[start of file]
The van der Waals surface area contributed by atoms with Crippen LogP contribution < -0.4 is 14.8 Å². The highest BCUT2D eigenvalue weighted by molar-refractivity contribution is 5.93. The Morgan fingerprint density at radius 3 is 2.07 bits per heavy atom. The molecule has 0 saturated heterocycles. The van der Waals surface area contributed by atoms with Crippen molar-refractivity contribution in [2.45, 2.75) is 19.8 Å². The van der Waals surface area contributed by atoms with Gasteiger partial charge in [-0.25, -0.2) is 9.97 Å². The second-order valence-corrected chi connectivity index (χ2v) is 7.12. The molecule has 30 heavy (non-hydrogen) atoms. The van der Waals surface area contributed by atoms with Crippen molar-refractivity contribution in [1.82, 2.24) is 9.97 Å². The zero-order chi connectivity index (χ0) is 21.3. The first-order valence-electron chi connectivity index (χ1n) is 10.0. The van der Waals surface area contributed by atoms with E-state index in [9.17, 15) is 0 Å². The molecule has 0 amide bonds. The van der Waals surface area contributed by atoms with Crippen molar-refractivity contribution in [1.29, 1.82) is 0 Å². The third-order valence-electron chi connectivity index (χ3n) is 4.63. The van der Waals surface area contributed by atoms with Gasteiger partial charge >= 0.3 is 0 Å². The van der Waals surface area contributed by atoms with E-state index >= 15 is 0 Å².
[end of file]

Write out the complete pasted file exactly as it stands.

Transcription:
The van der Waals surface area contributed by atoms with Crippen LogP contribution < -0.4 is 14.8 Å². The highest BCUT2D eigenvalue weighted by molar-refractivity contribution is 5.93. The Morgan fingerprint density at radius 3 is 2.07 bits per heavy atom. The molecule has 0 saturated heterocycles. The van der Waals surface area contributed by atoms with Crippen molar-refractivity contribution in [2.45, 2.75) is 19.8 Å². The van der Waals surface area contributed by atoms with Gasteiger partial charge in [-0.25, -0.2) is 9.97 Å². The second-order valence-corrected chi connectivity index (χ2v) is 7.12. The molecule has 30 heavy (non-hydrogen) atoms. The van der Waals surface area contributed by atoms with Crippen molar-refractivity contribution in [1.82, 2.24) is 9.97 Å². The zero-order chi connectivity index (χ0) is 21.3. The first-order valence-electron chi connectivity index (χ1n) is 10.0. The van der Waals surface area contributed by atoms with E-state index in [9.17, 15) is 0 Å². The molecule has 0 amide bonds. The van der Waals surface area contributed by atoms with Crippen molar-refractivity contribution in [1.29, 1.82) is 0 Å². The third-order valence-electron chi connectivity index (χ3n) is 4.63. The van der Waals surface area contributed by atoms with Gasteiger partial charge >= 0.3 is 0 Å². The van der Waals surface area contributed by atoms with E-state index >= 15 is 0 Å².